... Environmental conditions feedback on the diversity and abundance of marine organisms [48][49][50] and thereby change the fixation and export of carbon and utilization of nutrients. As marine ecospace was re-created [28,36,51], rates of evolutionary turnover were far above typical background rates [34]. Small, opportunistic planktic foraminifera dominate the early Danian [29] and a high frequency of morphological abnormalities in Tunisian planktic foraminifera has been linked to severe environmental instability [52]. ...
... Concurrently, the recovery of the biological pump does not result in a recovery of diversity and pre-extinction organism size [31]. The process of biotic recovery may be governed by other factors, such as niche creation, which are suggested to work on much longer time scales [36,67]. This interpretation supports the notion that rather than there being predefined 'niche' space (i.e. ...
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The ocean biological pump is the mechanism by which carbon and nutrients are transported to depth. As such, the biological pump is critical in the partitioning of carbon dioxide between the ocean and atmosphere, and the rate at which that carbon can be sequestered through burial in marine sediments. How the structure and function of planktic ecosystems in the ocean govern the strength and efficiency of the biological pump and its resilience to disruption are poorly understood. The aftermath of the impact at the Cretaceous/Palaeogene (K/Pg) boundary provides an ideal opportunity to address these questions as both the biological pump and marine plankton size and diversity were fundamentally disrupted. The excellent fossil record of planktic foraminifera as indicators of pelagic-biotic recovery combined with carbon isotope records tracing biological pump behaviour, show that the recovery of ecological traits (diversity, size and photosymbiosis) occurred much later (approx. 4.3 Ma) than biological pump recovery (approx. 1.8 Ma). We interpret this decoupling of diversity and the biological pump as an indication that ecosystem function had sufficiently recovered to drive an effective biological pump, at least regionally in the South Atlantic.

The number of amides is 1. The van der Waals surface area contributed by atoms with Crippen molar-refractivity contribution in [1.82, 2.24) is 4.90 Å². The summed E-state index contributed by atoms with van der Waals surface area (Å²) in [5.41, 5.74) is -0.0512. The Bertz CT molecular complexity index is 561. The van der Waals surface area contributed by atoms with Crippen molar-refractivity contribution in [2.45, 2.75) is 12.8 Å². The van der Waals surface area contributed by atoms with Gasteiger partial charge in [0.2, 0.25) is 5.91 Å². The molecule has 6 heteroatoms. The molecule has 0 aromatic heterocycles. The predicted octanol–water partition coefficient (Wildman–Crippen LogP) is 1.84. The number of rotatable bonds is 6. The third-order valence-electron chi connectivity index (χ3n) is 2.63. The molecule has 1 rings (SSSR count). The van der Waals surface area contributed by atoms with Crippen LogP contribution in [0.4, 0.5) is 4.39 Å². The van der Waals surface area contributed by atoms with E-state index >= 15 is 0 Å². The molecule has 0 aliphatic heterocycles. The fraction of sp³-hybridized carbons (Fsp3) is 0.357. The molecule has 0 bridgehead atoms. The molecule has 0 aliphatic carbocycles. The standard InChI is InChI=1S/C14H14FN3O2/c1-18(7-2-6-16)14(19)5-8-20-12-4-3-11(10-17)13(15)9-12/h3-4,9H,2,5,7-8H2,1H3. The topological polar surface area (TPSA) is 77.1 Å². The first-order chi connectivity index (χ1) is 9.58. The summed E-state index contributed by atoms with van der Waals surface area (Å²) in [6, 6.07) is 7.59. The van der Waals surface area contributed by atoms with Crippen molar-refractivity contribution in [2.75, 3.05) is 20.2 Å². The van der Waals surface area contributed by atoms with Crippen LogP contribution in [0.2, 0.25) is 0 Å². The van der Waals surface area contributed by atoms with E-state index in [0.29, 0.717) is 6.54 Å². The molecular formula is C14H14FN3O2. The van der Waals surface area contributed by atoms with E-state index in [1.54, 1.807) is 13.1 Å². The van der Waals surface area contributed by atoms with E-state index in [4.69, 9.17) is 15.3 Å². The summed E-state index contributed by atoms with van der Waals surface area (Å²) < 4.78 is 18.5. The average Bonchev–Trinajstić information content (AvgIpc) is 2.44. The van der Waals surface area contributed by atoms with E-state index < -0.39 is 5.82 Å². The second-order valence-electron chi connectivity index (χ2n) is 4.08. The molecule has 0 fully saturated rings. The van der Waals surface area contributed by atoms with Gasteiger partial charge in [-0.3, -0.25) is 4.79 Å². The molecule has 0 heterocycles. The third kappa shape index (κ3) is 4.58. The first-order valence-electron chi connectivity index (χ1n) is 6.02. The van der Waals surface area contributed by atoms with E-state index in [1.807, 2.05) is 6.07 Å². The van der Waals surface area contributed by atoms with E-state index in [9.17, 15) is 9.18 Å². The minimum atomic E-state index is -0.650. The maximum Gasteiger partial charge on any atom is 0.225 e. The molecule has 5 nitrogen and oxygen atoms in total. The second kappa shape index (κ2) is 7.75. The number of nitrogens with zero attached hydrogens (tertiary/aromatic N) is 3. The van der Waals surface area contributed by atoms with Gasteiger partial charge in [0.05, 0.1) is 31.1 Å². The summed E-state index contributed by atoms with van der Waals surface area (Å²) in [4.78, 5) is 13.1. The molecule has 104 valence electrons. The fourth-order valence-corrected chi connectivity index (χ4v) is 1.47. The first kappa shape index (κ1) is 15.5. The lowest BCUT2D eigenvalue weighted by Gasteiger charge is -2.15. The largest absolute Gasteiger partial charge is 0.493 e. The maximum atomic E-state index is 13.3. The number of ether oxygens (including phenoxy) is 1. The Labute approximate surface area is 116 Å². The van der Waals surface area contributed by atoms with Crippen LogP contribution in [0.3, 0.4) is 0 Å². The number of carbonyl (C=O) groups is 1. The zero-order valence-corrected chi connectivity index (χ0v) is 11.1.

... A state transition 2 → 1 corresponds to this scenario. The life recovery rate was included in the model only as a comparison to findings from macrofaunal diversity data, which show that all mass extinctions have a 10-Myr 'speed rate' in diversity recovery (Alroy, 2008;Lowery and Fraass, 2019). However, unlike diversity, morphological complexity can be rebounded more quickly, reaching a plateau within ∼ 5 Myr following the Cretaceous mass extinction, as shown for planktic foraminifera (Lowery and Fraass, 2019). ...
... The life recovery rate was included in the model only as a comparison to findings from macrofaunal diversity data, which show that all mass extinctions have a 10-Myr 'speed rate' in diversity recovery (Alroy, 2008;Lowery and Fraass, 2019). However, unlike diversity, morphological complexity can be rebounded more quickly, reaching a plateau within ∼ 5 Myr following the Cretaceous mass extinction, as shown for planktic foraminifera (Lowery and Fraass, 2019). Furthermore, we let a life-terminated host become habitable again at a rate of τ R = 0.2, i.e., state transition 2 → 0. ...
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... Gastropod species richness took approximately 7-8 Myr to recover (Fig. 1). Translating this to the current biodiversity crisis suggests that even if anthropogenic impact on the world's biota ceases immediately, the already triggered phase of extinction might still involve several million years and so will faunal recovery 50,51 . Given the extremely fast pace at which global change happens today and the high rates of extinction predicted for the next decades, both of which outpace the rates for the 5 th mass extinction, Europe's freshwater biota may face an even more dramatic collapse in the near future than after the asteroid impact 66 Myr ago. ...
... Similarly, many Mesozoic species lack sufficient diagnostic features that allow clear assignment to a specific family. It has also been shown that the use of genus-level data can severely bias the outcomes of evolutionary studies 59 , many of which currently focus on the specieslevel data 35,50,51,54 . ...